Last month’s arrival of the new English Premiership season gave fans the opportunity to enjoy some incisive attacking rugby, strong defensive resilience and all of the usual tricks and skills that come with the sport.
However, the part of the game that every fan enjoys is the try-scoring, and September’s Try of the Month contest was a very close call, with several high-quality finishes to choose from. However, in the end, it was given to Newcastle Falcons’ Argentina back Mateo Carreras, with his outstanding solo effort against Bristol Bears the first sign of what can be expected from him on the field in 2022/2023.
This try analysis will look at all of the different stages of this try to show how it was scored, picking out the tactics that helped to create it and the contributions that different players made during its construction.
Before looking at the try itself, it should be noted that this was a match in which Newcastle showed quality all around the field, with them dominating large parts of the match and blowing Bristol away at times. What was really good to see in this game was their teamwork, with them showing clever communication and precise passing around the pitch, and this try showed what they can do when all of that comes together for them.
The move started with scrum-half Sam Stuart fishing the ball out after it had hit the ground, before he sent it towards replacement centre Pete Lucock, in the black circle. The critical detail here is that Stuart didn’t hesitate before making this pass, because doing so would have given the Bears an opportunity to tackle him or to close his options down.
However, it was Lucock who played the key role here, because, once he had the ball, he opted not to release it immediately. As a result, the centre took control of the situation, waiting for the right moment to move the ball onto Carreras, who is available on the wing, and trying to lure one of the three Bears players ahead of him, which were hooker Will Capon, centre Sam Bedlow and lock John Hawkins, into moving forward and committing to an attempt to win the ball.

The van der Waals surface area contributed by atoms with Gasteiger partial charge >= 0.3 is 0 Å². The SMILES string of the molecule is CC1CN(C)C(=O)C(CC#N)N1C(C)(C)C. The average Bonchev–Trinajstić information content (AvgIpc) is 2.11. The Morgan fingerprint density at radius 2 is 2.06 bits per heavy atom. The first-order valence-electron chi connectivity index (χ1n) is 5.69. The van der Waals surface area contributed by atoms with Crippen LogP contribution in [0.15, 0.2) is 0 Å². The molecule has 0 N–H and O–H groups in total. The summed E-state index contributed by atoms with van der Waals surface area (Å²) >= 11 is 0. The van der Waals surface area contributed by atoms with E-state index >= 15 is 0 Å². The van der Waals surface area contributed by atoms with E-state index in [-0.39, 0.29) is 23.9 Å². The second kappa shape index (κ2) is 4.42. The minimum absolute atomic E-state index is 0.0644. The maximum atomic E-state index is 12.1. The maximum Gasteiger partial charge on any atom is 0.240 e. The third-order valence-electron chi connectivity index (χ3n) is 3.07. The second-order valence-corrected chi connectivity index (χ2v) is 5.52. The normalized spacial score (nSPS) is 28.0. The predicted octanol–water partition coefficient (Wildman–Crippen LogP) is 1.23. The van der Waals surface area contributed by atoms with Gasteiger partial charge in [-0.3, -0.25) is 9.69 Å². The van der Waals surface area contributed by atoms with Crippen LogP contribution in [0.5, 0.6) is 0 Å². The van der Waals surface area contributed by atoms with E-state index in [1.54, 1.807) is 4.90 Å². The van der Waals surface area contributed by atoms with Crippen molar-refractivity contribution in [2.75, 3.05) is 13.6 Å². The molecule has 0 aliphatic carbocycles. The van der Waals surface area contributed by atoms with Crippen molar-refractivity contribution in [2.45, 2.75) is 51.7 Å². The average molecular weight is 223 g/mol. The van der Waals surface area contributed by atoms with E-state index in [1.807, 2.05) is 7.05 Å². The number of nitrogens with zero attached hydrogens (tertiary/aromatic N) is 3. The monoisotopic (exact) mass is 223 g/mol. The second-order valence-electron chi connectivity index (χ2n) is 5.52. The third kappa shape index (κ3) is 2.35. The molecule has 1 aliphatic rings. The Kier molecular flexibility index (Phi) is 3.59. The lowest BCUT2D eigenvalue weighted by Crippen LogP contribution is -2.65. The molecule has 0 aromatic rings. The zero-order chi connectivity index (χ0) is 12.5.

This only took a fraction of a second, with Hawkins, in the blue circle, the player to make the first move, but the fact that Lucock had the confidence to bide his time here showed that Newcastle have players in their squad who can judge situations and make good decisions.
The delay on Lucock’s pass to Carreras, which was made as soon as Hawkins went forwards, meant that individual Bristol players had been drawn ever so slightly inside the pitch, leaving just enough space open for the Argentina international to run through, evading the tackle attempt made by Bears forward Chris Vui in the process. As a result, he was able to make a significant amount of ground, putting the Falcons in a promising position to convert this opportunity.
However, the try was not yet secured, because Bristol still had full-back Rich Lane in a position to stop Carreras and end the move. The Argentine player saw this and made two clever switches in direction, first moving inside and then back outside and running past Lane, with the Bears player unable to match the speed that Carreras showed and therefore being unable to stop him as he ran past to score the try.
It was a really good score by the Falcons, but, as this analysis has shown, what made it was the tiny details in the build-up to it, including Lucock’s well-timed pass and Carreras’ sharp movement when behind the majority of the Bristol players, and it is these that Falcons head coach Dave Walder would have been most delighted about.